The ABC of white wine

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Pathetically low yields and frustratingly uneven ripening are the keys to why the Viognier grape of Condrieu is too rare and expensive an animal to feature as an everyday alternative to the popular French classics - Chardonnay and Sauvignon Blanc. But one grower's nightmare is another's challenge, and producers outside the Rhone are increasingly trying their hand at reproducing the very special fragrance and heady, apricot-like fruit characters typical of the Viognier in its northern Rhone habitat.

The south of France is the place to find good value Viognier, as well as wines made from white Hermitage's Roussanne and Marsanne grapes. You get an inkling of what Viognier's about in Tesco's 1996 Viognier, pounds 4.99, an appetising Languedoc dry white with some of the aroma and peachy fruit flavours of the variety. Much the same goes for Val d'Orbieu's ripe, flavoursome, apricot-like 1996 Viognier, pounds 4.99, Somerfield, made at the Cuxac Co-operative.

Roussanne and Marsanne can be hard to tell apart because they're normally hitched together in the white wines of the northern Rhone. But Roussanne on its own can make a deliciously elegant dry white. Fermentation in oak casks, as in the case of the 1996 Roussanne, Vin de Pays d'Oc Hugh Ryman, pounds 4.75, Waitrose, adds a smoky dimension to the zippy, butterscotch-like flavours. The heavier Marsanne grape has made it, albeit in tiny quantities, to Australia, where, in the 1996 Cranswick Oak Aged Marsanne, Director's Reserve, pounds 4.99, Asda, it produces a rich, toasty white with buttery, smoky bacon-like flavours.

Among the best southern French Viogniers, the 1996 Pech-Celeyran Viognier, Vin de Pays des Cotes de Perignan, pounds 5.95, Adnams, Southwold, Suffolk (01502 727220) is a richly flavoured example of the variety with excellent weight of apricot-like fruit and a refreshing nip of acidity. Close by, on the shores of the Bassin de Thau oyster beds, the 1996 Viognier from the Domaine La Condamine I'Eveque, Vin de Pays des Cotes de Thongue, pounds 6.95, Lea & Sandeman, Fulham, Kensington and Barnes (0171-376 4767) from Guy Bascou, is a delightfully fragrant, almost rose- petal-like Viognier whose rich flavours are neatly defined by a delicate crispness.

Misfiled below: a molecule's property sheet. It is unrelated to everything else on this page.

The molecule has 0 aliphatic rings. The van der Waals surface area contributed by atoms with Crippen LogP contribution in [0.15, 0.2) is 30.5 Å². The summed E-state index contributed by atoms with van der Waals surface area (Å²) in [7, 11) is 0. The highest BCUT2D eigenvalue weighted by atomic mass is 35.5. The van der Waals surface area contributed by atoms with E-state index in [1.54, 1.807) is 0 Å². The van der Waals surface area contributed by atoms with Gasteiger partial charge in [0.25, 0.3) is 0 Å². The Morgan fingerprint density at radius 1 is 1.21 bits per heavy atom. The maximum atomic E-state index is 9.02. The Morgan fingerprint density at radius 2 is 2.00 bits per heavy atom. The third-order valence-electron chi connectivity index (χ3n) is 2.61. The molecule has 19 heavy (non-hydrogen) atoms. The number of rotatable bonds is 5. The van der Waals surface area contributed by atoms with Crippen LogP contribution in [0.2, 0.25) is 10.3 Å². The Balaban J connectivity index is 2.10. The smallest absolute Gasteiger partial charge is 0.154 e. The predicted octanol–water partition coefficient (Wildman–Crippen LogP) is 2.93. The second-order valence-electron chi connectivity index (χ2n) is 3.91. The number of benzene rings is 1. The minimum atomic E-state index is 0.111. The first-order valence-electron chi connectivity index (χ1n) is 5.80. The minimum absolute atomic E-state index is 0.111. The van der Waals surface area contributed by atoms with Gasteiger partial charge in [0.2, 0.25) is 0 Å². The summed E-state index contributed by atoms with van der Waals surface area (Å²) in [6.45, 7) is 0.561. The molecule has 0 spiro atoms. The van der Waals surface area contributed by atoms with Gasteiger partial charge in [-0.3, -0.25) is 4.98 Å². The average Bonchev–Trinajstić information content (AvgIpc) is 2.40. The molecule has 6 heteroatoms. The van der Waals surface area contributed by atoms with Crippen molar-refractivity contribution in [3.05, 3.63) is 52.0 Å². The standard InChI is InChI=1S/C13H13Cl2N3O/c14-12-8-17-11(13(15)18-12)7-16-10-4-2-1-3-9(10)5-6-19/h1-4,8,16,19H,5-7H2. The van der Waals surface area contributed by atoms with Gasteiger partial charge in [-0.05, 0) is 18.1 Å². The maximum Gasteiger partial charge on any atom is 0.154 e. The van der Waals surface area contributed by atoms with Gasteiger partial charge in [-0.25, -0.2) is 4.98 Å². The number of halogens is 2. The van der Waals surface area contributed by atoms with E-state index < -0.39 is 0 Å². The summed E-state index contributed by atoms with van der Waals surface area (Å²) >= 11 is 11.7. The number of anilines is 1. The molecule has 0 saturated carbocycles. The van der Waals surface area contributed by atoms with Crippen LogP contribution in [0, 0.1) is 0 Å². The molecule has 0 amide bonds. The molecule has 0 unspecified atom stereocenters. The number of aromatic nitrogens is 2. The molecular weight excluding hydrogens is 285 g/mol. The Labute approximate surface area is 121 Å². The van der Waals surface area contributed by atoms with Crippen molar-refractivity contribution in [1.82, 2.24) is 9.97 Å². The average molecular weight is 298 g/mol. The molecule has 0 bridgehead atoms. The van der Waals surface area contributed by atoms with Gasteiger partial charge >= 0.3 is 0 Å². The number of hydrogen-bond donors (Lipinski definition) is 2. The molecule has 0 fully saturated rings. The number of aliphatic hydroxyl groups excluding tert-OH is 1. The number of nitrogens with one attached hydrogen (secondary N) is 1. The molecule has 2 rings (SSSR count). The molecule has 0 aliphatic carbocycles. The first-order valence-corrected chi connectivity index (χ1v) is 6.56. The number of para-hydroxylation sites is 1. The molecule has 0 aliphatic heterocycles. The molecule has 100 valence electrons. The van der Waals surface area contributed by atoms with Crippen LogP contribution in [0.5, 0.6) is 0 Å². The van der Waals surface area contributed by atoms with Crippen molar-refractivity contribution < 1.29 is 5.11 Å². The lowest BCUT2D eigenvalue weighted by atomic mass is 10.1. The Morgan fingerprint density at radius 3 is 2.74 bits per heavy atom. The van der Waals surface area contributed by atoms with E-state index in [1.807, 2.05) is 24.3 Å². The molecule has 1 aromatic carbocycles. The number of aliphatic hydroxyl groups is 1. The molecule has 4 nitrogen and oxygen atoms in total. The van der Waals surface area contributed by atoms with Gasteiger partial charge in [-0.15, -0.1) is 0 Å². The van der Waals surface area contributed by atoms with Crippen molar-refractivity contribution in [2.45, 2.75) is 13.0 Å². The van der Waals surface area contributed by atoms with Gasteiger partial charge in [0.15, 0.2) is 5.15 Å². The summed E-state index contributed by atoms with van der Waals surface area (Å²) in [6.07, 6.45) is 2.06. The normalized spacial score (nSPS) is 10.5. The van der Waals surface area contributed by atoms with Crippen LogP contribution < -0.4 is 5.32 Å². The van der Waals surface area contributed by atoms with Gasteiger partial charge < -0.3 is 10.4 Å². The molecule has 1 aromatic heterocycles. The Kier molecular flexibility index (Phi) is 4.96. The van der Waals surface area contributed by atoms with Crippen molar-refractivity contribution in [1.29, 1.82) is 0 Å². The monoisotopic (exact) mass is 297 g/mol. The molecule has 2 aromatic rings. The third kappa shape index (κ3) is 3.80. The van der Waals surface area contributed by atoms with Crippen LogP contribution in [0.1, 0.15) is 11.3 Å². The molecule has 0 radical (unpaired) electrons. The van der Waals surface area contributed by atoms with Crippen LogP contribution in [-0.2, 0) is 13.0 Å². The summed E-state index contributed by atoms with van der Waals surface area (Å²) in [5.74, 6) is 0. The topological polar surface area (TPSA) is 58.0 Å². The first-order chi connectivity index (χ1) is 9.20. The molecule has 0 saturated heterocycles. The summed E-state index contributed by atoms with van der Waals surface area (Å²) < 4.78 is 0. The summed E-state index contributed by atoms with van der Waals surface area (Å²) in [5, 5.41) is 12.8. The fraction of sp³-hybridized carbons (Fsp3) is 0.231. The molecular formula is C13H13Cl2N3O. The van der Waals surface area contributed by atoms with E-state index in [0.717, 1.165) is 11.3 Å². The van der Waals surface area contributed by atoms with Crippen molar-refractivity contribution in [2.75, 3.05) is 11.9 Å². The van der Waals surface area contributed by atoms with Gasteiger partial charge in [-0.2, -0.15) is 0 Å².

A fine example of the variety from the southern Rhone, the 1996 Viognier, Vin de Pays des Coteaux de l'Ardeche, pounds 6.79, Bordeaux Direct (0118 947 1144) is lightly smoky from maturation in American oak with sumptuous apricot and nectarine fruit flavours, underscored by an appetisingly tangy finish. And from the Perrin Brothers of Chateau de Beaucastel in Chateauneuf- du-Pape, Viognier and Marsanne are blended to superb effect with the local Clairette and Bourboulenc grapes to produce a weighty honeysuckle-scented dry white in the 1995 Coudoulet de Beaucastel, Cotes du Rhone, pounds 10.60, Tanners of Shrewsbury (01743 232400).

Viognier has caught on big time in fashion-conscious California, where, as "Vee-Oh-Nyay", it's become the darling of the ABC (Anything But Chardonnay) enthusiasts. In the hands of producers such as Calera and Alban, it can reach the dizzy heights - and prices - of Condrieu itself. Fetzer, a Mendocino company with a reputation for reasonable prices, has just released a floral 1996 Viognier, pounds 7.49, Oddbins, Waitrose Direct (0800 413 3311), with rich stonefruit flavours and a powerful alcoholic kick. For the real thing, you have to go back to the Viognier's northern Rhone roots, where in Yves Cuilleron's 1996 Condrieu Les Chaillets, pounds 19.99, Oddbins, you'll find all the fragrance, apricoty richness and power of quintessential Viognier

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